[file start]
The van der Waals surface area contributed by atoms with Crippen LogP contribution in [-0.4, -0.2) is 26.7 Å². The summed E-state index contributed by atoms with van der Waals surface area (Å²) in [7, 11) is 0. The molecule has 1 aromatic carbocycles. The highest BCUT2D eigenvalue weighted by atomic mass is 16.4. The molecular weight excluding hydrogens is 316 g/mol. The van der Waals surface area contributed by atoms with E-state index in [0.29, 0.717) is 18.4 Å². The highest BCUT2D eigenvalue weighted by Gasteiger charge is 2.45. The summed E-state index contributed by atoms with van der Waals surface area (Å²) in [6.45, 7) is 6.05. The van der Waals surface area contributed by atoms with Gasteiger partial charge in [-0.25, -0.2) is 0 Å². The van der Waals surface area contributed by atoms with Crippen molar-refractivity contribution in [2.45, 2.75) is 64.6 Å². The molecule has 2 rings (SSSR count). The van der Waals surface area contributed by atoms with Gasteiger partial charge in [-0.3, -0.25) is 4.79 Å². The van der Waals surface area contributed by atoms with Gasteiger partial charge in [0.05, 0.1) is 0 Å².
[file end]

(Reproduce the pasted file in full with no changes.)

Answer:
The van der Waals surface area contributed by atoms with Crippen LogP contribution in [-0.4, -0.2) is 26.7 Å². The summed E-state index contributed by atoms with van der Waals surface area (Å²) in [7, 11) is 0. The molecule has 1 aromatic carbocycles. The highest BCUT2D eigenvalue weighted by atomic mass is 16.4. The molecular weight excluding hydrogens is 316 g/mol. The van der Waals surface area contributed by atoms with E-state index in [0.29, 0.717) is 18.4 Å². The highest BCUT2D eigenvalue weighted by Gasteiger charge is 2.45. The summed E-state index contributed by atoms with van der Waals surface area (Å²) in [6.45, 7) is 6.05. The van der Waals surface area contributed by atoms with Gasteiger partial charge in [-0.25, -0.2) is 0 Å². The van der Waals surface area contributed by atoms with Crippen molar-refractivity contribution in [2.45, 2.75) is 64.6 Å². The molecule has 2 rings (SSSR count). The van der Waals surface area contributed by atoms with Gasteiger partial charge in [-0.3, -0.25) is 4.79 Å². The van der Waals surface area contributed by atoms with Gasteiger partial charge in [0.05, 0.1) is 0 Å².